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reverend

[ rev-er-uhnd, rev-ruhnd ]
/ ˈrɛv ər ənd, ˈrɛv rənd /
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adjective
(initial capital letter) (used as a title of respect applied or prefixed to the name of a member of the clergy or a religious order): Reverend Timothy Cranshaw; Reverend Mother.
worthy to be revered; entitled to reverence.
pertaining to or characteristic of the clergy.
noun
Informal. a member of the clergy.
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Origin of reverend

1400–50; late Middle English <Latin reverendus worthy of being revered, gerund of reverērī to revere1

OTHER WORDS FROM reverend

rev·er·end·ship, noun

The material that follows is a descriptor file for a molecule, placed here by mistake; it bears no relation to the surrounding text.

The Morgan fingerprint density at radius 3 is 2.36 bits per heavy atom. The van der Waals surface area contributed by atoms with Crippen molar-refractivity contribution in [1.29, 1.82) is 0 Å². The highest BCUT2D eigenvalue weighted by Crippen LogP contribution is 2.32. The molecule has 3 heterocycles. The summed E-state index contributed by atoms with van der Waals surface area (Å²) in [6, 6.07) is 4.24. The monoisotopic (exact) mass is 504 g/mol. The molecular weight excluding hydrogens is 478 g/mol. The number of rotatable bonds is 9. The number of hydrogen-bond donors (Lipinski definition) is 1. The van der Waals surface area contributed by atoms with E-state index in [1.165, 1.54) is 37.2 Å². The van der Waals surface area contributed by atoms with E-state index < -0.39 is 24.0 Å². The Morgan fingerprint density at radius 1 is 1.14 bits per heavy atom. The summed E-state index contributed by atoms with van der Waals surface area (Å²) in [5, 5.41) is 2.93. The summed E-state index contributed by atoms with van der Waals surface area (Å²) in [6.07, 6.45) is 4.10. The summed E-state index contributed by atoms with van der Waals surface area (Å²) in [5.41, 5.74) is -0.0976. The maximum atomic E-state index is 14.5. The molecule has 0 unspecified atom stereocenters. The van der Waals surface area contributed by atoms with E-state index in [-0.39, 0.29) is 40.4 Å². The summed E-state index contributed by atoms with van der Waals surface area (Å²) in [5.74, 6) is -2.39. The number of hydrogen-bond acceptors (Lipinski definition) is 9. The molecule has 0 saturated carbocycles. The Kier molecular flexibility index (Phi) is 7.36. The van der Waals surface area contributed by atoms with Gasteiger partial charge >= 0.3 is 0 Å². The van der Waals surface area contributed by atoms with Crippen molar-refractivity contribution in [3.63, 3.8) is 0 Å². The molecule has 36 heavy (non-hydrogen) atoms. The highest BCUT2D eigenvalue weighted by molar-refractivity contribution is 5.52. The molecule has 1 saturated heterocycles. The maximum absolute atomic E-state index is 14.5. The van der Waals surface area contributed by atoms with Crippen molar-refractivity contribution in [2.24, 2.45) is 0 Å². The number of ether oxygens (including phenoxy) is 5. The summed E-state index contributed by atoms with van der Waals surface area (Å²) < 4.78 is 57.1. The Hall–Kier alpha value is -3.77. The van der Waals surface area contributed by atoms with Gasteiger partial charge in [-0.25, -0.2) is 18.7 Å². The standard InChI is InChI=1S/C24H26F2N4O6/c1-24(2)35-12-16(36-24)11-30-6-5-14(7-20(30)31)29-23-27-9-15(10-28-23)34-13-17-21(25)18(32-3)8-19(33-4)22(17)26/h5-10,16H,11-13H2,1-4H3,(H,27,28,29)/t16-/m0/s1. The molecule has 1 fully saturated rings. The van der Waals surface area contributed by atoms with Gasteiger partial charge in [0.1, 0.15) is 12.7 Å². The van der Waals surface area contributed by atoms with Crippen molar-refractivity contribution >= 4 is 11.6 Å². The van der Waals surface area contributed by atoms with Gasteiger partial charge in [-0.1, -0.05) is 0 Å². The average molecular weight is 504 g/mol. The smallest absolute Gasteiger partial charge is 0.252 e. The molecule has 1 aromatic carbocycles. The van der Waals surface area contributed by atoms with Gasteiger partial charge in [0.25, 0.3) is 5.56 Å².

WORDS THAT MAY BE CONFUSED WITH reverend

reverend , reverent
Dictionary.com Unabridged Based on the Random House Unabridged Dictionary, © Random House, Inc. 2021

How to use reverend in a sentence

British Dictionary definitions for reverend (1 of 2)

reverend
/ (ˈrɛvərənd) /

adjective
worthy of reverence
relating to or designating a clergyman or the clergy
noun
informal a clergyman

Word Origin for reverend

C15: from Latin reverendus fit to be revered; see revere

British Dictionary definitions for reverend (2 of 2)

Reverend
/ (ˈrɛvərənd) /

adjective
a title of respect for a clergymanAbbreviations: Rev., Revd See also Very Reverend, Right Reverend, Most Reverend

usage for Reverend

Reverend with a surname alone (Reverend Smith), as a term of address (``Yes, Reverend''), or in the salutation of a letter (Dear Rev. Mr Smith) are all generally considered to be wrong usage. Preferred are (the) Reverend John Smith or Reverend Mr Smith and Dear Mr Smith
Collins English Dictionary - Complete & Unabridged 2012 Digital Edition © William Collins Sons & Co. Ltd. 1979, 1986 © HarperCollins Publishers 1998, 2000, 2003, 2005, 2006, 2007, 2009, 2012
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